Australian government announces another school funding backflip

By Patrick O’Connor
4 December 2013

Prime Minister Tony Abbott and Education Minister Christopher Pyne announced on Monday yet another reversal in the Liberal-National government’s education policy, backing away from a move last week to slash federal funding for public schools. The series of shifts has provoked consternation within ruling circles, with the recently elected coalition government seemingly unable to impose spending cuts to education, as part of a broader austerity agenda.

At the same time, Abbott and Pyne appear to have dropped the punitive standardised testing and “performance” benchmarks that were at the centre of the former Labor government’s funding model, known as “Gonski” or “Better Schools.”

The now opposition Labor Party, as well as the Greens and the Australian Education Union, promoted the Gonski model as a major progressive reform benefitting the public education system. This is an utter fraud. The Gonski scheme marked a transition toward a voucher system—long promoted by “free market” ideologues. Government funding for both public and private schools is assigned on a per student basis, with additional “loadings” for students from poor families or with other disadvantages.

The most important feature of Labor’s model was that funding was conditional on new annual “performance reviews” for teachers, and school principals submitting plans for boosting results on NAPLAN (National Assessment Program―Literacy and Numeracy) standardised test results. This sought to narrow the curriculum, in order to meet corporate demands for a more productive workforce, while paving the way for the shutdown of public schools, especially in working class areas, that were deemed “underperforming.”

The Labor government, backed by the education trade unions, attempted to cloak this reactionary agenda with a promised injection of cash into the school system. The allocated money was limited and highly tenuous, with most, $6.9 billion of the $9.8 billion package, supposedly arriving in the fifth and sixth years of the six-year scheme. Before the September 7 election, the Liberal Party announced a “unity ticket” on the funding model. On November 26, however, Education Minister Pyne reneged on the pledge, declaring “the cupboard is very bare” and “the treasurer and the finance minister are very short of funds [and] it’s not possible to simply find that money.”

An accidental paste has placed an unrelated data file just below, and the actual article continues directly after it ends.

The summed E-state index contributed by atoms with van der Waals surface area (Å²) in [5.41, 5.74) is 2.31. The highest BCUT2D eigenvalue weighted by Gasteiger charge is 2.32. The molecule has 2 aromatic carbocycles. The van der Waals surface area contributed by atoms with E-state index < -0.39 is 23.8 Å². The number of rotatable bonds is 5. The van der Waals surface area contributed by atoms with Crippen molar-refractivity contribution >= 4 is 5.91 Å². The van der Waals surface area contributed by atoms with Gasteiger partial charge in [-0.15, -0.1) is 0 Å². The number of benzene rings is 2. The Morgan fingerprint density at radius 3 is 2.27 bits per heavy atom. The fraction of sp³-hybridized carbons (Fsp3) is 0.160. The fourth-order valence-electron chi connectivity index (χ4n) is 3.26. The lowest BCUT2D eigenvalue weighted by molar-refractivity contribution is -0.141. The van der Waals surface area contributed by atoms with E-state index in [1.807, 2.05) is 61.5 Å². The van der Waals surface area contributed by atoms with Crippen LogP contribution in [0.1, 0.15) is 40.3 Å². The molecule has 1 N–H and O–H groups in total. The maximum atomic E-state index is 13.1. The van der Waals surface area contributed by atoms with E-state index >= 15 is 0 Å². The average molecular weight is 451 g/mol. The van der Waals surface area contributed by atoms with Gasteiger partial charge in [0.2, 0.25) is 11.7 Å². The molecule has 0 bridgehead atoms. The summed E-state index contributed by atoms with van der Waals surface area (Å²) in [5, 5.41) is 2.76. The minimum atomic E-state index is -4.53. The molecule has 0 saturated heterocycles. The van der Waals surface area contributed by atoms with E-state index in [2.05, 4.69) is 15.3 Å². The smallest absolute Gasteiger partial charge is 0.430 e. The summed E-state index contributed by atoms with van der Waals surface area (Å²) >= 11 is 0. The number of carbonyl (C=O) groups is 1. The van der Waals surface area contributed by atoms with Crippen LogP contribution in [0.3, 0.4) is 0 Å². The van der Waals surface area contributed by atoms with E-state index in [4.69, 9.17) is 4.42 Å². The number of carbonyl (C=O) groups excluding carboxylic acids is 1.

Six days later, the government again changed its position and announced it would match the former government’s four-year school funding deals with the state governments, spending an additional $1.2 billion that is to be sourced from equivalent budget cuts, to be detailed in the mid-year budget update, to be released later this month.

The government’s reversal was aimed at neutralising the political furore triggered by the proposed funding cut. The state Liberal government in New South Wales denounced the Abbott government and threatened legal action to reinstate the deal it had struck with the former Labor government. As opposition mounted among ordinary people, the issue intersected with government infighting over the GrainCorp foreign investment case and escalating diplomatic tensions with Indonesia and China, threatening to exacerbate a significant political crisis confronting Abbott.

The Australian ’s Paul Kelly today reported that the initial funding cut was driven by “cabinet’s Expenditure Review Committee pushing for more savings.” However: “It became the single most damaging event in the brief life of the Abbott government. In the end it was battered into political submission. Last Sunday night at a meeting involving Abbott, [Foreign Minister] Julie Bishop, [Treasurer] Joe Hockey, Pyne and [Abbott adviser] Peta Credlin the decision was taken to cut their losses.”